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Insurance – are we the best we can be?

Is it time for insurers and brokers to take a more proactive role in addressing regulatory expectation?

Rather than taking a reactive approach to regulatory change, you should aim to be early adopters and embed best practice before it becomes mandatory. The post-crisis focus on the banking sector has driven enhanced risk management practices, which you should apply to the insurance sector.

Keeping ahead of the regulatory curve

Historically, the insurance market has taken a reactive approach to findings from FCA thematic reviews and supervisory assessments. Firms have generally responded to FCA intervention by enhancing control frameworks to address a particular theme, risk or FCA requirement such as an attestation or Risk Mitigation Programme.

But this isn’t always the most effective approach. Often adopting a reactive stance requires costly remediation, redress and rectification programmes, and can result in the FCA requiring a firm to commission an independent third party to undertake a Skilled Person Review.

Why are we talking about this now?

The general insurance market is under greater scrutiny than ever before, so it’s important to be proactive in identifying methods to improve your controls. Recent high-profile enforcement actions and Skilled Person Reviews demonstrate that the Financial Conduct Authority (FCA) is taking an increasingly interventionist approach.

Regulations such as the Senior Managers and Certification Regime (SM&CR), the Insurance Distribution Directive (IDD) and the General Data Protection Regulation (GDPR) are inherently complex and touch every aspect of an insurance firm’s business. This kind of change is too big to manage in a piecemeal fashion and need a holistic, enterprise-wide response.

The SM&CR is now in force for insurers and comes into effect for distributors in December 2019. What does this mean for you?

Banks have a more mature control framework

Typically, the maturity and operational effectiveness of the insurance sector’s first line control frameworks are some way behind the banking sector. Many banks have introduced specific roles, such as the Chief Control Officer (CCO) or Front Office Risk and Control function (FORC) to improve synergies across the three lines of defence and take a holistic approach to managing risk.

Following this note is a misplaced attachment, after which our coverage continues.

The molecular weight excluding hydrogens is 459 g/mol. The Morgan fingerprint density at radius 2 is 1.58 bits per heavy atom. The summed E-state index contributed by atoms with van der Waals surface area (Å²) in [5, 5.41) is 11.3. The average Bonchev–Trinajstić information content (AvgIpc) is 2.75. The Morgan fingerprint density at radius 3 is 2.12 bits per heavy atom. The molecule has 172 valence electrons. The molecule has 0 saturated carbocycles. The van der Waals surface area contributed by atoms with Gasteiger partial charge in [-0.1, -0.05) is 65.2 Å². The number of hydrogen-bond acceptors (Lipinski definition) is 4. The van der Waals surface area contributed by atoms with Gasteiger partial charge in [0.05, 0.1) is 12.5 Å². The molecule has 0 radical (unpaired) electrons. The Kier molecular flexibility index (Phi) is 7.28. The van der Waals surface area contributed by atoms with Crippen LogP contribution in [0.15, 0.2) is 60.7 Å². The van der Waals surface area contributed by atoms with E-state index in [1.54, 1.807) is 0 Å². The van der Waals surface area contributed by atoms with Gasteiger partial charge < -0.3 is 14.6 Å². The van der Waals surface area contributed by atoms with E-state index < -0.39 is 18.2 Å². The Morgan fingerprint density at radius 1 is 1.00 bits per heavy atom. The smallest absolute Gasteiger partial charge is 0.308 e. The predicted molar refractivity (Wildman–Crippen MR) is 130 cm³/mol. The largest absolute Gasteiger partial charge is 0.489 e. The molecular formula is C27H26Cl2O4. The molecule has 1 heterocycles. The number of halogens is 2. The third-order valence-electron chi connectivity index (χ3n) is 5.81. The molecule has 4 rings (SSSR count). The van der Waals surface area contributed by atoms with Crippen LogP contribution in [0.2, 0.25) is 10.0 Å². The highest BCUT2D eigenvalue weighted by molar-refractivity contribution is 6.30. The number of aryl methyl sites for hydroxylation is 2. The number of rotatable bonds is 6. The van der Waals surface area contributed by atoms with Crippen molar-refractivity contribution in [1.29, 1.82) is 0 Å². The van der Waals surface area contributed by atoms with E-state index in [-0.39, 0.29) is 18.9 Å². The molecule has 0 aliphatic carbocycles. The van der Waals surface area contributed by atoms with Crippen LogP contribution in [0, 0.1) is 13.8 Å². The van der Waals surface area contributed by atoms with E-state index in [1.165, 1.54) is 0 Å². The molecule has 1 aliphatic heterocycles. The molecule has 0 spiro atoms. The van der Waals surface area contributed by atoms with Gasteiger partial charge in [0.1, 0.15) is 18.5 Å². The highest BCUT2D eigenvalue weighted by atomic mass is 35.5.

Find out more in our recent report on the evolution of first line control functions.

The insurance market can learn from these experiences and apply similar techniques to enhance individual accountability, improve controls and embed operational resilience consistently in the first line.

What should you do now?

Establishing a CCO or FORC requires a proactive approach, underpinned by an agile culture that can rapidly adapt to regulatory change. You should consider how you can leverage this emerging control function to reduce duplication and embed stronger controls across the across the three lines of defence.

To achieve this, you should address the critical questions below:

  • How do you identify, monitor and mitigate the risk of customer harm across your business?
  • How do your governance arrangements support appropriate oversight of the conduct of business in your firm?
  • How do you demonstrate the conduct implications of strategic decisions are thoroughly assessed?
  • How do your senior managers evidence conduct is effectively managed and controlled in the first line functions they are responsible for? Are there gaps? How would they know if there were, and what would they do to rectify them?
  • What are your early warning indicators and crisis management arrangements? How do you identify, escalate and report conduct issues effectively to ensure appropriate actions, including regulatory notification?
  • How do you demonstrate that your people at all levels are appropriately trained and competent?

The FCA expects firms to fully implement and embed all legal and regulatory requirements, with robust oversight and effective first line operational controls. In the current environment, a firm and its senior management failing to meet the Regulator’s reasonable expectations will be exposed to significant regulatory risk.

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